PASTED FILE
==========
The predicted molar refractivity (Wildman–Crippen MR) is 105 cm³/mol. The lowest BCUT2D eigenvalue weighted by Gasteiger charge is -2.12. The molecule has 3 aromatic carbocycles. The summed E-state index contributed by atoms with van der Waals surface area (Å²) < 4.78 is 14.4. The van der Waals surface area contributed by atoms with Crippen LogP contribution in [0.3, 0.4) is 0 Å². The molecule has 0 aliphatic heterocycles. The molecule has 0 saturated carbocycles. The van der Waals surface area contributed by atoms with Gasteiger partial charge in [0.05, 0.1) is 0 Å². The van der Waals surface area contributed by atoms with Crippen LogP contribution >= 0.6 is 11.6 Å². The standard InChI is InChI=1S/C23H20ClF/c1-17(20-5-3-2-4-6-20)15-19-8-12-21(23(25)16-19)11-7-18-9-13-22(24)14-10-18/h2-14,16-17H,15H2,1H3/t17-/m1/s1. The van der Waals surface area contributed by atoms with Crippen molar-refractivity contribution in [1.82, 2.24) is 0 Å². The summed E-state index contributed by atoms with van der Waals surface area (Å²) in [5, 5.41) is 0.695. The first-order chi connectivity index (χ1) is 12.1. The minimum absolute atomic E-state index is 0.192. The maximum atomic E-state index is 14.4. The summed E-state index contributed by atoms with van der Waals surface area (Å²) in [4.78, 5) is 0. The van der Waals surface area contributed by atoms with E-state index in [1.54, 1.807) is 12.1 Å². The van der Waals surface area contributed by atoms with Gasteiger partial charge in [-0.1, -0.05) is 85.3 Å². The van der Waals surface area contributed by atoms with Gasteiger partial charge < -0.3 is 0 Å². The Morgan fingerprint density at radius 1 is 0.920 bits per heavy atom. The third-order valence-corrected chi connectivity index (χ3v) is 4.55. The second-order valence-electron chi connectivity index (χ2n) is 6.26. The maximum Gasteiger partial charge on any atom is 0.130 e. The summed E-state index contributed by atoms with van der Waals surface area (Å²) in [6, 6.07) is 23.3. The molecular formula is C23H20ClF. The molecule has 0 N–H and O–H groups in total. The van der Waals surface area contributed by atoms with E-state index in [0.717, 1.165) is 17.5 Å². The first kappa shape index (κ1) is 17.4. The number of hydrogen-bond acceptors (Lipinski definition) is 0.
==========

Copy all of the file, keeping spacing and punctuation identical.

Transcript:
The predicted molar refractivity (Wildman–Crippen MR) is 105 cm³/mol. The lowest BCUT2D eigenvalue weighted by Gasteiger charge is -2.12. The molecule has 3 aromatic carbocycles. The summed E-state index contributed by atoms with van der Waals surface area (Å²) < 4.78 is 14.4. The van der Waals surface area contributed by atoms with Crippen LogP contribution in [0.3, 0.4) is 0 Å². The molecule has 0 aliphatic heterocycles. The molecule has 0 saturated carbocycles. The van der Waals surface area contributed by atoms with Gasteiger partial charge in [0.05, 0.1) is 0 Å². The van der Waals surface area contributed by atoms with Crippen LogP contribution >= 0.6 is 11.6 Å². The standard InChI is InChI=1S/C23H20ClF/c1-17(20-5-3-2-4-6-20)15-19-8-12-21(23(25)16-19)11-7-18-9-13-22(24)14-10-18/h2-14,16-17H,15H2,1H3/t17-/m1/s1. The van der Waals surface area contributed by atoms with Crippen molar-refractivity contribution in [1.82, 2.24) is 0 Å². The summed E-state index contributed by atoms with van der Waals surface area (Å²) in [5, 5.41) is 0.695. The first-order chi connectivity index (χ1) is 12.1. The minimum absolute atomic E-state index is 0.192. The maximum atomic E-state index is 14.4. The summed E-state index contributed by atoms with van der Waals surface area (Å²) in [4.78, 5) is 0. The van der Waals surface area contributed by atoms with E-state index in [1.54, 1.807) is 12.1 Å². The van der Waals surface area contributed by atoms with Gasteiger partial charge in [-0.1, -0.05) is 85.3 Å². The van der Waals surface area contributed by atoms with Gasteiger partial charge < -0.3 is 0 Å². The Morgan fingerprint density at radius 1 is 0.920 bits per heavy atom. The third-order valence-corrected chi connectivity index (χ3v) is 4.55. The second-order valence-electron chi connectivity index (χ2n) is 6.26. The maximum Gasteiger partial charge on any atom is 0.130 e. The summed E-state index contributed by atoms with van der Waals surface area (Å²) in [6, 6.07) is 23.3. The molecular formula is C23H20ClF. The molecule has 0 N–H and O–H groups in total. The van der Waals surface area contributed by atoms with E-state index in [0.717, 1.165) is 17.5 Å². The first kappa shape index (κ1) is 17.4. The number of hydrogen-bond acceptors (Lipinski definition) is 0.